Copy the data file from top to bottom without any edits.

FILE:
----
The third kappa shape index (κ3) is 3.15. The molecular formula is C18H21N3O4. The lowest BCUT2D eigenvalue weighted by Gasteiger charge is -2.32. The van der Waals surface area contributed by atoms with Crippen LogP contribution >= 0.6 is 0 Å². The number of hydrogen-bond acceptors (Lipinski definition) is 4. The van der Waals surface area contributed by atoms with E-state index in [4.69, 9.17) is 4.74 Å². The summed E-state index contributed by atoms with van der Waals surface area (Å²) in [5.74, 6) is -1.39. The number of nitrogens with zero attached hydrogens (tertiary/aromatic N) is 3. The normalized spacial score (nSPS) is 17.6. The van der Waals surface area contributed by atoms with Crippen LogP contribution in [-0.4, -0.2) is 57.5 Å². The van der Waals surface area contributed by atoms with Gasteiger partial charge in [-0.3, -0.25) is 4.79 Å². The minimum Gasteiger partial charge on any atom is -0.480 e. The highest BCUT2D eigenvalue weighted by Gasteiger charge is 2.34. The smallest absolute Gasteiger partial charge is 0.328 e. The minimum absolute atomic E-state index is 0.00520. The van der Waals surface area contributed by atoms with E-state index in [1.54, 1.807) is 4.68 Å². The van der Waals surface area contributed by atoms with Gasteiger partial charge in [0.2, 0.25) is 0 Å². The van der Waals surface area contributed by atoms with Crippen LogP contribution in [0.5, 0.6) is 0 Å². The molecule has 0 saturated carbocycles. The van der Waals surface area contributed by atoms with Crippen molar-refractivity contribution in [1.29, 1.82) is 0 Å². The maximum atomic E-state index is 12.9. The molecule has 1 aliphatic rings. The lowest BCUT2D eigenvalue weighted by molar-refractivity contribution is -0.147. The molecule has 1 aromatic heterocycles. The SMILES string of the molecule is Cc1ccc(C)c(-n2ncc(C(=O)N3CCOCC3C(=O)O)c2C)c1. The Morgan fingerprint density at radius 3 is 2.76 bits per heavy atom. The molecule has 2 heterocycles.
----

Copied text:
The third kappa shape index (κ3) is 3.15. The molecular formula is C18H21N3O4. The lowest BCUT2D eigenvalue weighted by Gasteiger charge is -2.32. The van der Waals surface area contributed by atoms with Crippen LogP contribution >= 0.6 is 0 Å². The number of hydrogen-bond acceptors (Lipinski definition) is 4. The van der Waals surface area contributed by atoms with E-state index in [4.69, 9.17) is 4.74 Å². The summed E-state index contributed by atoms with van der Waals surface area (Å²) in [5.74, 6) is -1.39. The number of nitrogens with zero attached hydrogens (tertiary/aromatic N) is 3. The normalized spacial score (nSPS) is 17.6. The van der Waals surface area contributed by atoms with Crippen LogP contribution in [-0.4, -0.2) is 57.5 Å². The van der Waals surface area contributed by atoms with Gasteiger partial charge in [-0.3, -0.25) is 4.79 Å². The minimum Gasteiger partial charge on any atom is -0.480 e. The highest BCUT2D eigenvalue weighted by Gasteiger charge is 2.34. The smallest absolute Gasteiger partial charge is 0.328 e. The minimum absolute atomic E-state index is 0.00520. The van der Waals surface area contributed by atoms with E-state index in [1.54, 1.807) is 4.68 Å². The van der Waals surface area contributed by atoms with Gasteiger partial charge in [0.2, 0.25) is 0 Å². The van der Waals surface area contributed by atoms with Crippen LogP contribution in [0.5, 0.6) is 0 Å². The molecule has 0 saturated carbocycles. The van der Waals surface area contributed by atoms with Crippen molar-refractivity contribution in [1.29, 1.82) is 0 Å². The maximum atomic E-state index is 12.9. The molecule has 1 aliphatic rings. The lowest BCUT2D eigenvalue weighted by molar-refractivity contribution is -0.147. The molecule has 1 aromatic heterocycles. The SMILES string of the molecule is Cc1ccc(C)c(-n2ncc(C(=O)N3CCOCC3C(=O)O)c2C)c1. The Morgan fingerprint density at radius 3 is 2.76 bits per heavy atom. The molecule has 2 heterocycles.